Beef: Despite the usual sluggish spot beef sales and lackluster mid-winter demand, beef prices firmed as the week progressed last week, with the blended cutout reaching near $190 at week’s end, about $3 above the prior week. Tight operating margins and small feedlot placements in late summer and early fall, along with some slowdown in winter feedlot performance, likely will continue to limit slaughter volumes into late winter and early spring. Weekly slaughter slipped into the 550,000- to 560,000-head range, far below the late-January peak above 590,000. However, following the larger feedlot placements last fall, fed cattle supplies will expand rapidly into the spring, with weekly kills regularly exceeding 600,000 head and averaging 5-7% above last year. The blended cutout may firm and approach the $200 area in early spring before trending lower again into the summer. Supported by tight supplies and lighter carcass weights, fed cattle prices may reach the low to mid-$120s.
Pork: The pork cutout stayed higher than the forecast as the belly market is providing a significant price boost. The elevated level of the cutout, as a composite of the primals, will have a limited opportunity in the next few weeks to break much lower. Loins, butts and ribs all reflect price risk to the upside right now, with the hams possibly price neutral for the next six weeks. During the next six weeks, the belly price is expected to soften but will not drop like a rock yet. If the bellies move slowly lower while the loins, butts and ribs increase, the cutout could trend flat or even slightly up from here. Currently in the $85 area, the cutout is not forecasted to move lower but instead could easily move to $87 next week.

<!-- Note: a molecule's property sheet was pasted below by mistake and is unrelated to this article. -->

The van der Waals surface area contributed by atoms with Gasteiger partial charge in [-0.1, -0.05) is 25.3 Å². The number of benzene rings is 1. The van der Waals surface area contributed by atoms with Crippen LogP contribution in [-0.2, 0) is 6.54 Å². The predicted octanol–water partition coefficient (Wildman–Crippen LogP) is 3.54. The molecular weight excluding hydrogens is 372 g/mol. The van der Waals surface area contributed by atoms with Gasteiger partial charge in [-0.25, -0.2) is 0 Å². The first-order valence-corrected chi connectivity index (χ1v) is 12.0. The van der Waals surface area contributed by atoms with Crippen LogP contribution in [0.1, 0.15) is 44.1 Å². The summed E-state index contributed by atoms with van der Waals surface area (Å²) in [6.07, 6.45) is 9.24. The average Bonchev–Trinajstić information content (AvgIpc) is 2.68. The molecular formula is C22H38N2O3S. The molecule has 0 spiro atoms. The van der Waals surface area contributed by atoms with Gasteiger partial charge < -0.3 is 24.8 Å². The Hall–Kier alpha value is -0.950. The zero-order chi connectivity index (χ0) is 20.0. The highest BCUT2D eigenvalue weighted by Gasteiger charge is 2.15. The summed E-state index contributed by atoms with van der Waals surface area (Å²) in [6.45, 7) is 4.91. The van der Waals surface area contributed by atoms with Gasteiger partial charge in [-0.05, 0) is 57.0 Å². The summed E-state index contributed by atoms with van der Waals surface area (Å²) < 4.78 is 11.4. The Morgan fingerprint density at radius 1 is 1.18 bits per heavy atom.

Poultry: Average bird weights in the fourth quarter of 2016 were only 0.6% larger than they were in the same quarter in 2015, while in the third quarter, average weights were 0.1% lower than a year earlier. This action suggests that the industry is reducing average bird weights (or, at the very least, has hit a plateau) and that for weights in 2017 to be even or slightly higher than they were in 2016 is not unreasonable. This expanded view encapsulates various categories of bird sizes. From the weekly U.S. Department of Agriculture slaughter data, year-to-date slaughter has shifted away from the bookends. When comparing data from the last 15 weeks to the same period a year ago, slaughter of the lowest bird weight category has decreased — by 9% — as has the highest bird weight category — by 12%. While bird weights are expected to continue to rise in the long run, for 2017, it seems that actions are in place to stimulate a plateau.
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